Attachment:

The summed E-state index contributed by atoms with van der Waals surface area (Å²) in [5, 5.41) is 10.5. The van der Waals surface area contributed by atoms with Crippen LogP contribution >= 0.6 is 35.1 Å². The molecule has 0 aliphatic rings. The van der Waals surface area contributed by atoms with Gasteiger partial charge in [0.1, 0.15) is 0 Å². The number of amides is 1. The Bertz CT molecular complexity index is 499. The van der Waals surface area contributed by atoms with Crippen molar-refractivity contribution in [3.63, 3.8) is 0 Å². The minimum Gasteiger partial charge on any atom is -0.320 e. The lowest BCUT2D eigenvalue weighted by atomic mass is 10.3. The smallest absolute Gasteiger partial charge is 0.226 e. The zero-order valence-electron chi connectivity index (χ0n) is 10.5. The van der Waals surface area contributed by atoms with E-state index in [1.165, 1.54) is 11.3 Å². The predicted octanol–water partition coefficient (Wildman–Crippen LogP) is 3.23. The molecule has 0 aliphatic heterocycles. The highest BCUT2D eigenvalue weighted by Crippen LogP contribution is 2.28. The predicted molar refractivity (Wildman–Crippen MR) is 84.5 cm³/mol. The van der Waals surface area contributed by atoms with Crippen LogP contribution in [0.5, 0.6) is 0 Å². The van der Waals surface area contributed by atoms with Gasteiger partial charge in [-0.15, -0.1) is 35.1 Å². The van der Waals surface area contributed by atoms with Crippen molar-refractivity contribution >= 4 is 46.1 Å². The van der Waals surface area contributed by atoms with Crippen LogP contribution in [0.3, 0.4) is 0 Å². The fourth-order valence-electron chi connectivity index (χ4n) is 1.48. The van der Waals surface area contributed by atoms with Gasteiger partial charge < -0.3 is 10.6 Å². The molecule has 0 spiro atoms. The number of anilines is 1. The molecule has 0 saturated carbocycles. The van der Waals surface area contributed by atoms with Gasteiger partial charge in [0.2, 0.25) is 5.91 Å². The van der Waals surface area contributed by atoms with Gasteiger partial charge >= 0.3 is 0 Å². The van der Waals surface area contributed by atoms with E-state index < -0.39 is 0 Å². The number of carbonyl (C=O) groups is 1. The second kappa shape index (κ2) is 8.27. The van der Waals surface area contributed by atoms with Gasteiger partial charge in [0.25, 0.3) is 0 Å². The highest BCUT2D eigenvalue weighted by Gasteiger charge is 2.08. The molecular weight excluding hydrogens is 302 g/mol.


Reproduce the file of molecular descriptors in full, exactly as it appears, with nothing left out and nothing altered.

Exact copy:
The summed E-state index contributed by atoms with van der Waals surface area (Å²) in [5, 5.41) is 10.5. The van der Waals surface area contributed by atoms with Crippen LogP contribution >= 0.6 is 35.1 Å². The molecule has 0 aliphatic rings. The van der Waals surface area contributed by atoms with Gasteiger partial charge in [0.1, 0.15) is 0 Å². The number of amides is 1. The Bertz CT molecular complexity index is 499. The van der Waals surface area contributed by atoms with Crippen molar-refractivity contribution in [3.63, 3.8) is 0 Å². The minimum Gasteiger partial charge on any atom is -0.320 e. The lowest BCUT2D eigenvalue weighted by atomic mass is 10.3. The smallest absolute Gasteiger partial charge is 0.226 e. The zero-order valence-electron chi connectivity index (χ0n) is 10.5. The van der Waals surface area contributed by atoms with E-state index in [1.165, 1.54) is 11.3 Å². The predicted octanol–water partition coefficient (Wildman–Crippen LogP) is 3.23. The molecule has 0 aliphatic heterocycles. The highest BCUT2D eigenvalue weighted by Crippen LogP contribution is 2.28. The predicted molar refractivity (Wildman–Crippen MR) is 84.5 cm³/mol. The van der Waals surface area contributed by atoms with Crippen LogP contribution in [0.5, 0.6) is 0 Å². The van der Waals surface area contributed by atoms with Gasteiger partial charge in [-0.15, -0.1) is 35.1 Å². The van der Waals surface area contributed by atoms with Crippen molar-refractivity contribution >= 4 is 46.1 Å². The van der Waals surface area contributed by atoms with Crippen LogP contribution in [0.3, 0.4) is 0 Å². The fourth-order valence-electron chi connectivity index (χ4n) is 1.48. The van der Waals surface area contributed by atoms with Gasteiger partial charge < -0.3 is 10.6 Å². The molecule has 0 spiro atoms. The number of anilines is 1. The molecule has 0 saturated carbocycles. The van der Waals surface area contributed by atoms with Gasteiger partial charge in [0.2, 0.25) is 5.91 Å². The van der Waals surface area contributed by atoms with Gasteiger partial charge >= 0.3 is 0 Å². The van der Waals surface area contributed by atoms with E-state index < -0.39 is 0 Å². The number of carbonyl (C=O) groups is 1. The second kappa shape index (κ2) is 8.27. The van der Waals surface area contributed by atoms with Gasteiger partial charge in [0.25, 0.3) is 0 Å². The highest BCUT2D eigenvalue weighted by Gasteiger charge is 2.08. The molecular weight excluding hydrogens is 302 g/mol.